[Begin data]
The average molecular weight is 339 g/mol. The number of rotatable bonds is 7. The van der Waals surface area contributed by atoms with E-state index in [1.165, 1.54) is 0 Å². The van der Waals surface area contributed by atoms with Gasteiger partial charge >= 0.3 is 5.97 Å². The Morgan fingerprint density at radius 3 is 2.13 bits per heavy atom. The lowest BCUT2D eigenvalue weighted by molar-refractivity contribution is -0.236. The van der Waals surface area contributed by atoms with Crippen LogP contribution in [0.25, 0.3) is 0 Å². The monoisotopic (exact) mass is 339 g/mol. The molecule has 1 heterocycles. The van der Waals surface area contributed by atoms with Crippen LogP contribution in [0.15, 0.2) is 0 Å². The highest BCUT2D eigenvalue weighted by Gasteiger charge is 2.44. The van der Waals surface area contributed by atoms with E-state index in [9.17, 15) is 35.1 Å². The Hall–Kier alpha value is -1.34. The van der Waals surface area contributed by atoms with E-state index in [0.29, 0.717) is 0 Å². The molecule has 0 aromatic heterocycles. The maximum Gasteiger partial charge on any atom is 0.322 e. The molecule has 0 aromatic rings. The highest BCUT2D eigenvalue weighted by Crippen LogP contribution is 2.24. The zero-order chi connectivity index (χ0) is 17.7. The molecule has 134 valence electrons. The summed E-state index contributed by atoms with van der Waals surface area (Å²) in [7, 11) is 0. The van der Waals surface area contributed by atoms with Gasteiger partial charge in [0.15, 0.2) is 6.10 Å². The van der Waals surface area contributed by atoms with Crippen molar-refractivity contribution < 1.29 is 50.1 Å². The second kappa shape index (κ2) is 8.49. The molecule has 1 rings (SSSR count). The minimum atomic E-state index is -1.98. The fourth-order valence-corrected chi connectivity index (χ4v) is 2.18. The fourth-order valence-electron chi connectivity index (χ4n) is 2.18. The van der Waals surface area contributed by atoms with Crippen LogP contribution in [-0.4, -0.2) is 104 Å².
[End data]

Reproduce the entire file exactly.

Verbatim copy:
The average molecular weight is 339 g/mol. The number of rotatable bonds is 7. The van der Waals surface area contributed by atoms with E-state index in [1.165, 1.54) is 0 Å². The van der Waals surface area contributed by atoms with Gasteiger partial charge >= 0.3 is 5.97 Å². The Morgan fingerprint density at radius 3 is 2.13 bits per heavy atom. The lowest BCUT2D eigenvalue weighted by molar-refractivity contribution is -0.236. The van der Waals surface area contributed by atoms with Crippen LogP contribution in [0.25, 0.3) is 0 Å². The monoisotopic (exact) mass is 339 g/mol. The molecule has 1 heterocycles. The van der Waals surface area contributed by atoms with Crippen LogP contribution in [0.15, 0.2) is 0 Å². The highest BCUT2D eigenvalue weighted by Gasteiger charge is 2.44. The van der Waals surface area contributed by atoms with E-state index in [9.17, 15) is 35.1 Å². The Hall–Kier alpha value is -1.34. The van der Waals surface area contributed by atoms with E-state index in [0.29, 0.717) is 0 Å². The molecule has 0 aromatic heterocycles. The maximum Gasteiger partial charge on any atom is 0.322 e. The molecule has 0 aromatic rings. The highest BCUT2D eigenvalue weighted by Crippen LogP contribution is 2.24. The zero-order chi connectivity index (χ0) is 17.7. The molecule has 134 valence electrons. The summed E-state index contributed by atoms with van der Waals surface area (Å²) in [7, 11) is 0. The van der Waals surface area contributed by atoms with Gasteiger partial charge in [0.15, 0.2) is 6.10 Å². The van der Waals surface area contributed by atoms with Crippen molar-refractivity contribution < 1.29 is 50.1 Å². The second kappa shape index (κ2) is 8.49. The molecule has 1 rings (SSSR count). The minimum atomic E-state index is -1.98. The fourth-order valence-corrected chi connectivity index (χ4v) is 2.18. The fourth-order valence-electron chi connectivity index (χ4n) is 2.18. The van der Waals surface area contributed by atoms with Crippen LogP contribution in [-0.4, -0.2) is 104 Å².